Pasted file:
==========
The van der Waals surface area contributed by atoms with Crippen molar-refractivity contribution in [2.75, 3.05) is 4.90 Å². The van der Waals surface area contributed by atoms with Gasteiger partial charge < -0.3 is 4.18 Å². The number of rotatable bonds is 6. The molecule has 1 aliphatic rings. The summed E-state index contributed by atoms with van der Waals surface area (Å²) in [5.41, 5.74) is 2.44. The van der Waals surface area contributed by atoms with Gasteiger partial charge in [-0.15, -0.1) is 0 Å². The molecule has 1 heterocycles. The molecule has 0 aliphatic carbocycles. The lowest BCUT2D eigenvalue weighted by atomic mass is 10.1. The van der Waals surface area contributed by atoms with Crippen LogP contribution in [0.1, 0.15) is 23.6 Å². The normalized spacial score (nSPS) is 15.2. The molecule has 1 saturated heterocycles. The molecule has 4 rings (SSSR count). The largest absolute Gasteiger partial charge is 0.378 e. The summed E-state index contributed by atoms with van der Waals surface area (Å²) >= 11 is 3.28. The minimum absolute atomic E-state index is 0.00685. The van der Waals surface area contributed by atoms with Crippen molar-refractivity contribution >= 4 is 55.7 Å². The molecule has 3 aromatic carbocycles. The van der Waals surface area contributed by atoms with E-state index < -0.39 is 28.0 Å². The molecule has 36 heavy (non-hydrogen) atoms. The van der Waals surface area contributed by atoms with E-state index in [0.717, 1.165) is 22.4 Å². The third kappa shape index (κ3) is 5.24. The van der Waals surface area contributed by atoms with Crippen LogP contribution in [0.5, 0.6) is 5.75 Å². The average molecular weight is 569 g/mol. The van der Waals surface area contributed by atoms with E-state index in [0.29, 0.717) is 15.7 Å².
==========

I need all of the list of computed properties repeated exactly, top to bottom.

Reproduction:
The van der Waals surface area contributed by atoms with Crippen molar-refractivity contribution in [2.75, 3.05) is 4.90 Å². The van der Waals surface area contributed by atoms with Gasteiger partial charge < -0.3 is 4.18 Å². The number of rotatable bonds is 6. The molecule has 1 aliphatic rings. The summed E-state index contributed by atoms with van der Waals surface area (Å²) in [5.41, 5.74) is 2.44. The van der Waals surface area contributed by atoms with Gasteiger partial charge in [-0.15, -0.1) is 0 Å². The molecule has 1 heterocycles. The molecule has 0 aliphatic carbocycles. The lowest BCUT2D eigenvalue weighted by atomic mass is 10.1. The van der Waals surface area contributed by atoms with Crippen LogP contribution in [0.1, 0.15) is 23.6 Å². The normalized spacial score (nSPS) is 15.2. The molecule has 1 saturated heterocycles. The molecule has 4 rings (SSSR count). The largest absolute Gasteiger partial charge is 0.378 e. The summed E-state index contributed by atoms with van der Waals surface area (Å²) >= 11 is 3.28. The minimum absolute atomic E-state index is 0.00685. The van der Waals surface area contributed by atoms with Crippen molar-refractivity contribution >= 4 is 55.7 Å². The molecule has 3 aromatic carbocycles. The van der Waals surface area contributed by atoms with E-state index < -0.39 is 28.0 Å². The molecule has 36 heavy (non-hydrogen) atoms. The van der Waals surface area contributed by atoms with E-state index in [0.717, 1.165) is 22.4 Å². The third kappa shape index (κ3) is 5.24. The van der Waals surface area contributed by atoms with Crippen LogP contribution in [0.5, 0.6) is 5.75 Å². The average molecular weight is 569 g/mol. The van der Waals surface area contributed by atoms with E-state index in [0.29, 0.717) is 15.7 Å².